Sounds like a car engine designed for aircraft type loads: running at a significant % of its rated power. And like aircraft engines, individually hand built, run-in and dyno tested before delivery. (note: run-in is not the same as break-in). Unlike most car engines, whose duty cycle is 25% or less of rated power. Such a high performance engine probably requires aircraft-like break-in procedures: run it at high pressures to promote ring/cylinder seating, but don't let it get too hot when doing so. So, short runs at 75% or more throttle, then upshift and drive easy for a bit to let it cool, then repeat.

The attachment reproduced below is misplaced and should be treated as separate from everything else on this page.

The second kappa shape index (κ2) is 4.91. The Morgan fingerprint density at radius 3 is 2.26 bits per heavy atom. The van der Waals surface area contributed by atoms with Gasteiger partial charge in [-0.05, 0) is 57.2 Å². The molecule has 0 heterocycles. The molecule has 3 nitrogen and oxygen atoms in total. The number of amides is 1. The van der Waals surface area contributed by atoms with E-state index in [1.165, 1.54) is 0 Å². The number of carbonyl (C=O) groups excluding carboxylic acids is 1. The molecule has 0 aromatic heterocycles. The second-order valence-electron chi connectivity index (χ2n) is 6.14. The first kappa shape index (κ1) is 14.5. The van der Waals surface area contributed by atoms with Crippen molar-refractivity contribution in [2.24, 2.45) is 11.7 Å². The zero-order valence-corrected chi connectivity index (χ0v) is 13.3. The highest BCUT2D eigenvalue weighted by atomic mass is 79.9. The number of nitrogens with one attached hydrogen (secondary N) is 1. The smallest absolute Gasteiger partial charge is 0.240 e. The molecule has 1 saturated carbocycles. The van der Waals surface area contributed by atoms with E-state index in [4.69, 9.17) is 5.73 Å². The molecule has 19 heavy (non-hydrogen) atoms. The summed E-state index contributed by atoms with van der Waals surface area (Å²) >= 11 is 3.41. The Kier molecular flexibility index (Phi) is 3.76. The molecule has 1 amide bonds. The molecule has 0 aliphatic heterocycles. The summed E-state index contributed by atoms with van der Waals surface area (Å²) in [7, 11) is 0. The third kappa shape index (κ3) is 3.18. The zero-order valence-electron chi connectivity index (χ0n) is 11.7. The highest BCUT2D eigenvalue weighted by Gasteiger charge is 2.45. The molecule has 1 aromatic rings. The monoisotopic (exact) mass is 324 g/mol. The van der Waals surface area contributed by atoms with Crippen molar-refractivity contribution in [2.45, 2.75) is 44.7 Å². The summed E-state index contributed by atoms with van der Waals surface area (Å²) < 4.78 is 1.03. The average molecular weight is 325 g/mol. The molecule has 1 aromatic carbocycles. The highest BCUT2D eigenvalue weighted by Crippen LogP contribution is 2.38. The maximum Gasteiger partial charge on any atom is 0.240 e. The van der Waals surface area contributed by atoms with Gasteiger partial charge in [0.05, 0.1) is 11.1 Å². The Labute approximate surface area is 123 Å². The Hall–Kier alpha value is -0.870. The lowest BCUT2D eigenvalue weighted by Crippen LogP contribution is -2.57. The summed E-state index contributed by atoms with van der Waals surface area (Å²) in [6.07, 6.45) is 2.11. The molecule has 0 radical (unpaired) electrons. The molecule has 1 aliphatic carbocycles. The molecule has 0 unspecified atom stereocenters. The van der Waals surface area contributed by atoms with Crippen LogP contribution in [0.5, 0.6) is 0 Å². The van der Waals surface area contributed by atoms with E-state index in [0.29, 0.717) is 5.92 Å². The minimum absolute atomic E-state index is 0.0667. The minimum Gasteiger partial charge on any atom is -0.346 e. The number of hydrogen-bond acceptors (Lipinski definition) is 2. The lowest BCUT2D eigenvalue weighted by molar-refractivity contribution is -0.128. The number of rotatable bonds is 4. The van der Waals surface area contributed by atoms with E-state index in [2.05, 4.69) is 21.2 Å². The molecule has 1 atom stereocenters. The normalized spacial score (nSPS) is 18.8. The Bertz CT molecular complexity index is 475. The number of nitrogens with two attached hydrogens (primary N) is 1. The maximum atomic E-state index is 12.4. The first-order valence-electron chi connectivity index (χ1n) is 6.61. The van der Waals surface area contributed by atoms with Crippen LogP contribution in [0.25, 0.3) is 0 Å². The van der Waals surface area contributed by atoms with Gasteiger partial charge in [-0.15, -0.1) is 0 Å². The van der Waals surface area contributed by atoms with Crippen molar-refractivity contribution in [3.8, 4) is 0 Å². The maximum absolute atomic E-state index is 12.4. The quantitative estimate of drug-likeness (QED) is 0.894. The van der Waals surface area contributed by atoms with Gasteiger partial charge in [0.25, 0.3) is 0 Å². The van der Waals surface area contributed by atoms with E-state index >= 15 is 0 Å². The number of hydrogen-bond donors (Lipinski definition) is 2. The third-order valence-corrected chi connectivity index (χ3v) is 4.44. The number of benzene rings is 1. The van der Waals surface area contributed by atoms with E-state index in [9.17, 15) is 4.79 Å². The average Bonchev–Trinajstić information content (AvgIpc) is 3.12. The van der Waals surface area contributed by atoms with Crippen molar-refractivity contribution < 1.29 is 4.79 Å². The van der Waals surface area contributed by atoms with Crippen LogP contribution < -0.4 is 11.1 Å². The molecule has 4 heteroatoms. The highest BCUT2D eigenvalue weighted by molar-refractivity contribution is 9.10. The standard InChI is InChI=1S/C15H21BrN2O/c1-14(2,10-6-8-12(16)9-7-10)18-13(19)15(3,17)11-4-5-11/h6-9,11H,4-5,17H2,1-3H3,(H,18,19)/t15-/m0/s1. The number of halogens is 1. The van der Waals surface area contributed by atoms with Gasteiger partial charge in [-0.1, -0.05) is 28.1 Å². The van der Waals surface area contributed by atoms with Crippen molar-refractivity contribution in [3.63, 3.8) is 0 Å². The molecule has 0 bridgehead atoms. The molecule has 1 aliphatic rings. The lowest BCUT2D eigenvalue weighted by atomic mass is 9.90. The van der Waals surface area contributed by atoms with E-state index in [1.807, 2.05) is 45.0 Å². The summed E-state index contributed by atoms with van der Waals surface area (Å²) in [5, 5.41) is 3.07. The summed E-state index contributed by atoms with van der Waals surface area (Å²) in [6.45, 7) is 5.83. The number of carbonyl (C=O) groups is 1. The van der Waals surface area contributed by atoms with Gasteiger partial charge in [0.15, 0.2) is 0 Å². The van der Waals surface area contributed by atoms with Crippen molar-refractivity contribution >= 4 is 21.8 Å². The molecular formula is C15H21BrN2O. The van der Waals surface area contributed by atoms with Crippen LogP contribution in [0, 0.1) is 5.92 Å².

Pure speculation on my part, but I am curious what Ferrari recommends for break-in. Because with that kind of money on the line, do whatever the factory recommends. Then if it isn't right, it's their problem not yours.
 
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5,379
Location
down in the park
You may laugh but what you need is a tight 20W50. A tight 20W40, which I once could have thrown together in the lab, would be better but sadly you can't buy these commercially. Ideally, what you really need is a PAO/Ester based 20W50 (or 20W40) but no one has had the good sense to make one available, even to rich folks that can afford a Ferrari. Your supercar won't generate as much power or go as fast but it might just stop you buggering up your engine.
 

AEHaas

Thread starter
Messages
1,401
Location
Sarasota, Florida
“How did you break in the engine? How does the Ferrari state you should break-in the engine?